Ilhan Omar speaks for no one but herself when she defames Jews as buying lawmakers and being guilty of dual loyalty. Muslims and Jews are brothers. But Tlaib and Omar seem determined to drive us apart. There has never been real tension between the two communities in the United States. But Omar and Tlaib are doing their utmost to defame Jewry as much as possible, in the hopes of sewing a deep rift between Muslims and Jews, an outcome that I trust all God-fearing adherents of both faiths will reject.

Omar has employed all three of the basic slurs that have defined modern antisemitism: hypnotic mind control, economic manipulation, and dual loyalties. The Svengali, The Rothschild and The International Jew.


Moreover, there’s an old Jewish adage that three consecutive actions make a habit. Omar’s behavior indicates the same. In the aftermath of her first two slurs, Omar offered overtly inauthentic, yet formally acceptable apologies. After her comment on how we “push for allegiance to a foreign nation,” Omar did not offer a clarification of any kind. That this third offense came and went without even a halfhearted apology all but confirms that antisemitism has become habitual and instinctual to Ilhan Omar.

WITH THE antisemitic tone of Omar’s remarks abundantly clear, we need only establish that the micro-aggressions of inflammatory rhetoric aren’t so micro after all. Indeed, the ability of micro-aggressions to inspire macro-disasters is a serial feature in the tortured annals of Jewish history.

On the day before Easter in 1144, the body of a young boy was found in the city of Norwich, England. A monk named Thomas of Monmouth took advantage of the tragedy to write a book about how Jews filled their storehouses with blood in time for the Passover holiday. His words at first made little impact. But they hung in the air long enough to eventually catch on. Similar blood libels would emerge surrounding incidents in Gloucester (1168), Bury St Edmunds (1181) and Bristol (1183).

All throughout, these libels were nothing more than gossip. For years, those words turned and gurgled like molten metals in a cauldron of hate, which eventually hit its tipping point in 1189. At the coronation of Richard the Lionheart, marauding crowds crashed down upon the Jewish delegation, with Jewish communities soon being massacred in York, London, and Norwich. The number of libels (and dead Jews) would continue to pile up until, in 1290, England expelled its Jewish community altogether for nearly 400 years. From there, blood libels would go global. Indeed, they still exist today.

This is just one example of just how quickly antisemitic rhetoric incites antisemitic sentiment, which in turn ignites antisemitic policy.
Another example would be the Jews of Austria at the turn of the 20th century. Despite receiving full rights from Austro-Hungarian Emperor Franz Joseph I in 1867, the Jewish community couldn’t shake the hateful rhetoric being constantly sent their way. Eventually, one of those hateful talkers found a platform large enough to catalyze the fusion of his toxic views with the public mind.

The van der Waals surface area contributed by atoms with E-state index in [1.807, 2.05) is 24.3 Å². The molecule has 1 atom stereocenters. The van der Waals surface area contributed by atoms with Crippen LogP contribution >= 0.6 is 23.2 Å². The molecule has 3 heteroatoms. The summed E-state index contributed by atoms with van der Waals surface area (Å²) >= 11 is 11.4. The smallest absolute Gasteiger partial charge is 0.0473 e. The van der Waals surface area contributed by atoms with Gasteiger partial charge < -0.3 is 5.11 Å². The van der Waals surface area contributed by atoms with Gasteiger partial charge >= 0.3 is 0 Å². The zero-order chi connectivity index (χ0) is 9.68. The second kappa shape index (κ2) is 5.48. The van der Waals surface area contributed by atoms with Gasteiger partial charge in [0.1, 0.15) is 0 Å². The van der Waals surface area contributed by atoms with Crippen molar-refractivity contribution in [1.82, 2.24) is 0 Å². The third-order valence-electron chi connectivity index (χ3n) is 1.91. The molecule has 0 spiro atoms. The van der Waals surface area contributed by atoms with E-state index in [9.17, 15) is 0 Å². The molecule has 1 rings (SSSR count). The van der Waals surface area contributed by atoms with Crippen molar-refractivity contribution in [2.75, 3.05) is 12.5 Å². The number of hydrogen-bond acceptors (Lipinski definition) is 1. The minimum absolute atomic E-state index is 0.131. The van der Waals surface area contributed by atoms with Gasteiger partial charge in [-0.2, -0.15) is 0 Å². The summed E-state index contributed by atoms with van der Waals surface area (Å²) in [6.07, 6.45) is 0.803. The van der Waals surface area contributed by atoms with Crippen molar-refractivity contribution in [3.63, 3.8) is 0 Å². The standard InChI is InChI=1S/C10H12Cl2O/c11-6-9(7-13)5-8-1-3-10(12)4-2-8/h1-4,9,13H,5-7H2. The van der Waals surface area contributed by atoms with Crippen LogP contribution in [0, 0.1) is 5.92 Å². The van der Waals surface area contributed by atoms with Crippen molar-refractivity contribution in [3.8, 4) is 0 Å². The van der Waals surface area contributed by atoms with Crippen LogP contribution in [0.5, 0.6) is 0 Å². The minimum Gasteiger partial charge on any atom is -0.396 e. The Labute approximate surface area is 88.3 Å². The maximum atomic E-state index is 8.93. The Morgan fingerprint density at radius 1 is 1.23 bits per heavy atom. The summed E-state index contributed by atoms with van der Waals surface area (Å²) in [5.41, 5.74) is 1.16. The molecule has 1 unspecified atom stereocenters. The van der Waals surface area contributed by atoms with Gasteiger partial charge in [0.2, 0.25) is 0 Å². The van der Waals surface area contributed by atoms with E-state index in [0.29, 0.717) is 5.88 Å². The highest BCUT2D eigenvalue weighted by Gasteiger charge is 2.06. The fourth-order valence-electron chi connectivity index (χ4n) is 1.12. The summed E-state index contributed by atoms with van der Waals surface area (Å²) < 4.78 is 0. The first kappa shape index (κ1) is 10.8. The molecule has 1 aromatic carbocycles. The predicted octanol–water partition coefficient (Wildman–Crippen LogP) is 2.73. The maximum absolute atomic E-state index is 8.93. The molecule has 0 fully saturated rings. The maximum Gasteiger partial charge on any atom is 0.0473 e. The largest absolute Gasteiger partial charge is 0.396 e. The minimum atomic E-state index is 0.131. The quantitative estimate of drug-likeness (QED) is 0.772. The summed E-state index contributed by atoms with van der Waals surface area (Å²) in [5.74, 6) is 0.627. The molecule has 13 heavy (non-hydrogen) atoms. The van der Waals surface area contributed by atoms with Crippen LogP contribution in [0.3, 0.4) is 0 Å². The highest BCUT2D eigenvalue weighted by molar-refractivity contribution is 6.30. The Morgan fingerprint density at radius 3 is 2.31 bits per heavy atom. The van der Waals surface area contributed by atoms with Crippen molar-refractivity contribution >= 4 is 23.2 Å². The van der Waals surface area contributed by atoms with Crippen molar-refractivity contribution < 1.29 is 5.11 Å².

As mayor of Vienna from 1897 to 1910, Karl Lueger didn’t hurt any Jews. But he did call them “usurers” and “property exploiters” and claimed repeatedly that the press “mostly belongs to Jews.” He also urged his constituents to “fight with all determination against the unjustified and even harmful domination of a small fraction of the population.”

These words would blossom like toxic lilies in the hearts of thousands of Jew-haters drinking in his words. One such constituent was a young and struggling art student named Adolf Hitler, who would later credit the mayor with having introduced him to racist and antisemitic theory. While the fate of Austrian Jewry 40 years later needs no explanation, the crucial role played within it by a single hate-talker must be duly noted.

OMAR WAS elected to national office, which means she, too, has a national platform. With Ilhan as the needle, antisemitic tropes can now be comfortably sewn into the seams of the national discourse. In the past, the introduction of antisemitic rhetoric on popular, national platforms marked the start of dark times for the Jews.

One after another, Ilhan Omar is shattering taboos that have for years protected America’s Jews. What her words might mean in 40 years, none can say for sure. This time, though, American Jews would be wise to determine the answer and not wait to find out.

The writer, “America’s rabbi,” whom
The Washington Post calls “the most famous rabbi in America,” is the international best-selling author of 32 books, including his most recent, Lust for Love. Follow him on Twitter @RabbiShmuley.

Join Jerusalem Post Premium Plus now for just $5 and upgrade your experience with an ads-free website and exclusive content. Click here>>

Related Content

April 25, 2019
With the end of Passover, set aside a matzah for missing Israeli soldiers

By AVI WEISS